The Rosetta Stone

by Greg Locke The Rosetta Stone

I first became aware of Sankofa, aka Stephen Bryden, in late 2000 through a friend of mine who had heard about him through some orphic Internet website. I can’t remember how or when I first actually heard any of his music, but I remember initially feeling intrigued by his rare ability to embrace the classic hip-hop sound without feeling like he was blatantly ripping someone off. The rumor was that Sankofa was on a hike out west (listening to Dolly Parton) at the time his name first began to make the serious rounds in the underground hip-hop circles (you’ll have to ask him about that). One day. out of nowhere, I received an e-mail from someone who apparently knew Bryden, informing me that he was on his way to Fort Wayne to visit his mother and would settle here for the time being. That’s right, Fort Wayne, Indiana.

His ears were bleeding, possibly because he’d been reading at least a book each day and not eating a thing. He liked the fan in my car, his ice cream was accidentally frozen yogurt and his beard had more fat mass than the rest of his weathered body. There’s a whole story there, and with Stephen you know there’s always a better one around the corner. On his official debut album, The Rosetta Stone, Sankofa’s storytelling nature guides him through the year’s most complete hip-hop album.

“Dues” works as The Rosetta Stone’s works cited page, running through Sankofa’s mostly decade-old assortment of influences. Of course, if you were to try to talk to Stephen today about his current listening, he’d likely name off his friends and play you a few beats that he’s writing, too. He might even hum a country tune or mention his metal-head phase that I’m not so sure he’s conscious of. Stephen’s focus on his own sound is key on Rosetta; not once does he try to mimic current abstract underground trends. (Try to find two other current artists this side of MF Doom that you can say that about.) The results are a mixture of clean, 90s-style beats and rapid-fire rhymes with topics ranging from battle-rap theories to personal memoirs of loss and growth. Most importantly, Rosetta is authentic stuff.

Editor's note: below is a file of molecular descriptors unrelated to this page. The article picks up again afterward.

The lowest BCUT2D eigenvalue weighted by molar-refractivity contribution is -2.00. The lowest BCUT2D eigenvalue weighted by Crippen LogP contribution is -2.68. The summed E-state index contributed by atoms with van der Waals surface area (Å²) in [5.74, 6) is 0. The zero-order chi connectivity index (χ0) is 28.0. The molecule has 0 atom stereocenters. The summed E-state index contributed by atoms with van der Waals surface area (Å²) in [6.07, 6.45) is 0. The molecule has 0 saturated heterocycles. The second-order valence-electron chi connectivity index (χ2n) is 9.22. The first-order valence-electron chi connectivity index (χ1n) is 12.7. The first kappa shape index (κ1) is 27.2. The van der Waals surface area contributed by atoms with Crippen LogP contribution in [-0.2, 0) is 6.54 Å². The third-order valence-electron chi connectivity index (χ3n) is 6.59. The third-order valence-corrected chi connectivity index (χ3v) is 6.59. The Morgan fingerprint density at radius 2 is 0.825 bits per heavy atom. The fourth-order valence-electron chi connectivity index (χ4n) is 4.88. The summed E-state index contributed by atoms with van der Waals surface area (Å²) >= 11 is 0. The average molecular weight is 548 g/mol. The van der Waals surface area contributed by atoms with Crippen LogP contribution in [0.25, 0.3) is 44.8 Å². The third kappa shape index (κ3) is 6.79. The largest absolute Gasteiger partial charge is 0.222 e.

Much of Rosetta employs non-intrusive drum-chopped beats that work as subtle backdrops for Sankofa’s gingerly penned songs and masterfully planned delivery. The Fangface-produced “Deep Fried” is a guitar-driven funk banger that sounds as archetypal as any of Sankofa’s influences’ best material. Again, the Manic Depressive-produced “Rockfish” is truly the stuff of legends. Anyone who has heard Sanfoka’s work on SA-2, White Collar Criminals or Obese America knows that he has the ability to do great things. “Rockfish” and Rosetta in general are it. The El-Keter-produced “All of Heaven’s Angels” gives Stephen’s all-too-true impressions of Fort Wayne, while the excellent closer, “Cause I Said So,” was recorded here in town at Temple Recording Studio.

Over the years I’ve come across quite a few hip-hop artists with big plans for albums that very rarely materialize. During the summer of 2001 Stephen began mentioning his plans for The Rosetta Stone. After four months of playing the album in my apartment, it’s safe to say that Stephen is a man of his word in 2004. Upon hearing Rosetta‘s highlight, the startling tear jerker “RDB,” I understood how Stephen could be so sure that he was onto something special. On his seventh release, Sankofa has unquestionably arrived with the album of his lifetime.

There’s no sugar coating The Rosetta Stone. While Sankofa’s latest fables may be taking place in Fort Wayne, he’s no local artist. The Rosetta Stone has already been released around the world to well deserved acclaim. After heading over to www.undergroundhiphop.com to buy the album, make sure to check out Stephen’s television show on Access Fort Wayne and his web site at www.obeseamerica.com. Bonsai.

Copyright 2004 Ad Media Inc.